VATICAN CITY (CNS) – After literally hundreds of public prayers for peace in Ukraine and 443 days after Russia launched an all-out war on the Eastern European country, Pope Francis welcomed Ukrainian President Volodymyr Zelenskyy to the Vatican.
The topics of the conversation May 13 included “the humanitarian and political situation in Ukraine caused by the ongoing war,” the Vatican press office said.
Pope Francis assured the president of “his constant prayers, evidenced by his many public appeals and continuous invocation to the Lord for peace since,” the statement continued.
“Both agreed on the need for continued humanitarian efforts to support the population,” the Vatican said. And “the pope particularly stressed the urgent need for ‘gestures of humanity’ toward the most fragile people, the innocent victims of the conflict.”
Zelenskyy, in a tweet after the meeting, said he was grateful for the pope’s “personal attention to the tragedy of millions of Ukrainians.”
But he also said he asked the pope “to condemn Russian crimes in Ukraine. Because there can be no equality between the victim and the aggressor.”
Earlier that morning, in a speech to new ambassadors to the Vatican, Pope Francis seemed to indirectly address criticisms, including by many Ukrainians, of his attempts not to demonize and isolate Russia.
Having no “political, commercial or military aims,” the pope said, the Vatican operates on the world stage “through the exercise of a positive neutrality. Far from being an ‘ethical neutrality,’ especially in the face of human suffering, this affords the Holy See a certain standing in the international community that allows it to better assist in the resolution of conflicts and other matters.”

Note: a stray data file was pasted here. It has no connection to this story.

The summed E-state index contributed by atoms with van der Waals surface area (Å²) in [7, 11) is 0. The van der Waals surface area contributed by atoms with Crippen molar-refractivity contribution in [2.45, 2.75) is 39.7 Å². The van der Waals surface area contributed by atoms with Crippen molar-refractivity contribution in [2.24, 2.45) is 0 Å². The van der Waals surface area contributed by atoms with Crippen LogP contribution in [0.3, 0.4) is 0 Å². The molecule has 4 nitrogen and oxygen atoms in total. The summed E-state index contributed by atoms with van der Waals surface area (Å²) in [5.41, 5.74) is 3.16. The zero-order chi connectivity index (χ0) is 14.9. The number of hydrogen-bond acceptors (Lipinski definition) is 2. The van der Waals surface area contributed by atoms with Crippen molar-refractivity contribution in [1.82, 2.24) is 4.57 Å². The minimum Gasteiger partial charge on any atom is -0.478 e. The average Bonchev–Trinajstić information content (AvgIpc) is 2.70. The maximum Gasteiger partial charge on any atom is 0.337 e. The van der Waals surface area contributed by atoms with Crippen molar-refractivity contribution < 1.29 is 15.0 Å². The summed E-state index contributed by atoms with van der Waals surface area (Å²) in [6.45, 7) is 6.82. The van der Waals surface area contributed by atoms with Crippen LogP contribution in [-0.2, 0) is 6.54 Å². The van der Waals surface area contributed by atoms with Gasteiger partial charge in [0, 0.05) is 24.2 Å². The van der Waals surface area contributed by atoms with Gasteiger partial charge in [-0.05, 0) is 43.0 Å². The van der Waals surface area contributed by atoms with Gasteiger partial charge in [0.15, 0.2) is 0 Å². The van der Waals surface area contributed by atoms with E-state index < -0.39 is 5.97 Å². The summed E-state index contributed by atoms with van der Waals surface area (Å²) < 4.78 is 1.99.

Zelenskyy also tweeted that he spoke to the pope “about our ‘peace formula’ as the only effective algorithm for achieving a just peace,” and he said asked the pope to support it. Among other things, the formula insists on the withdrawal of Russian forces from all of Ukraine’s territory and proposes Russia pay reparations for the damage inflicted on Ukrainian infrastructure.
As he often does with formal visits in the afternoon, the pope met with the president in his studio at the back of the Vatican audience hall rather than in the library of the Apostolic Palace.
Photos from Vatican Media showed Pope Francis going to the door of the building to welcome the president as soon as he stepped from his car.
While the Vatican did not allow live coverage of the visit, a Vatican video clip showed Zelenskyy placing a hand on his chest and telling the pope, “It’s an honor.”
Once they were in the studio, the pope told Zelenskyy, “Thank you for this visit.”
The Vatican press office said the pope and president spoke privately for 40 minutes before they were joined by Zelenskyy’s entourage for the presentation of gifts.
The president gave the pope a poster, resembling a Marian icon, but with a dark figure where the child Jesus would normally be. Titled “Loss 2022-58,” it commemorates the 243 children who died during the first 58 days of the war, said an accompanying explanation. In addition, Zelenskyy gave the pope a collage painted on the bullet-dented plate of a soldier’s bulletproof vest.
Pope Francis gave the president a bronze olive branch. The accompanying note referred to the biblical story of Noah and the flood, referring to the olive branch as a symbol of peace and of renewal after destruction.
After meeting the pope, Zelenskyy and his entourage also met with Archbishop Paul R. Gallagher, Vatican foreign minister. Cardinal Pietro Parolin, Vatican secretary of state, was out of town.
Pope Francis and Zelenskyy had spoken on the phone at least twice in the first month of the war, which began Feb. 24, 2022, but had not seen each other in person since early 2020.